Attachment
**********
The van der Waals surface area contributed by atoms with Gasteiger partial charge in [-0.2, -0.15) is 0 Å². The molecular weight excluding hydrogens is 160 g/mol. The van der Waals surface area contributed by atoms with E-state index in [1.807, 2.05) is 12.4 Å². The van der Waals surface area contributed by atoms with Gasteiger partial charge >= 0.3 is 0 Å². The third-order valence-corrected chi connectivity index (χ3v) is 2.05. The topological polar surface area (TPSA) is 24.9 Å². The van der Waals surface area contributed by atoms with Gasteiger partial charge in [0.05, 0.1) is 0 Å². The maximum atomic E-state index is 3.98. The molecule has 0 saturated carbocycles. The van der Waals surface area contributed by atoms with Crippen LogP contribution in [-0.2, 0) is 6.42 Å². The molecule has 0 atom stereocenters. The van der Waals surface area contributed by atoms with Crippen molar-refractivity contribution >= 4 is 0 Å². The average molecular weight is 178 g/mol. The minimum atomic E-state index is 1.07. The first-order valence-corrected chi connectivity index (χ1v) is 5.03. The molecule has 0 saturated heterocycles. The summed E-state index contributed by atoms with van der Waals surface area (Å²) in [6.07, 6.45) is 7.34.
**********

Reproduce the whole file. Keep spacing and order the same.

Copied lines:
The van der Waals surface area contributed by atoms with Gasteiger partial charge in [-0.2, -0.15) is 0 Å². The molecular weight excluding hydrogens is 160 g/mol. The van der Waals surface area contributed by atoms with E-state index in [1.807, 2.05) is 12.4 Å². The van der Waals surface area contributed by atoms with Gasteiger partial charge >= 0.3 is 0 Å². The third-order valence-corrected chi connectivity index (χ3v) is 2.05. The topological polar surface area (TPSA) is 24.9 Å². The van der Waals surface area contributed by atoms with Gasteiger partial charge in [0.05, 0.1) is 0 Å². The maximum atomic E-state index is 3.98. The molecule has 0 saturated carbocycles. The van der Waals surface area contributed by atoms with Crippen LogP contribution in [-0.2, 0) is 6.42 Å². The molecule has 0 atom stereocenters. The van der Waals surface area contributed by atoms with Crippen molar-refractivity contribution >= 4 is 0 Å². The average molecular weight is 178 g/mol. The minimum atomic E-state index is 1.07. The first-order valence-corrected chi connectivity index (χ1v) is 5.03. The molecule has 0 saturated heterocycles. The summed E-state index contributed by atoms with van der Waals surface area (Å²) in [6.07, 6.45) is 7.34.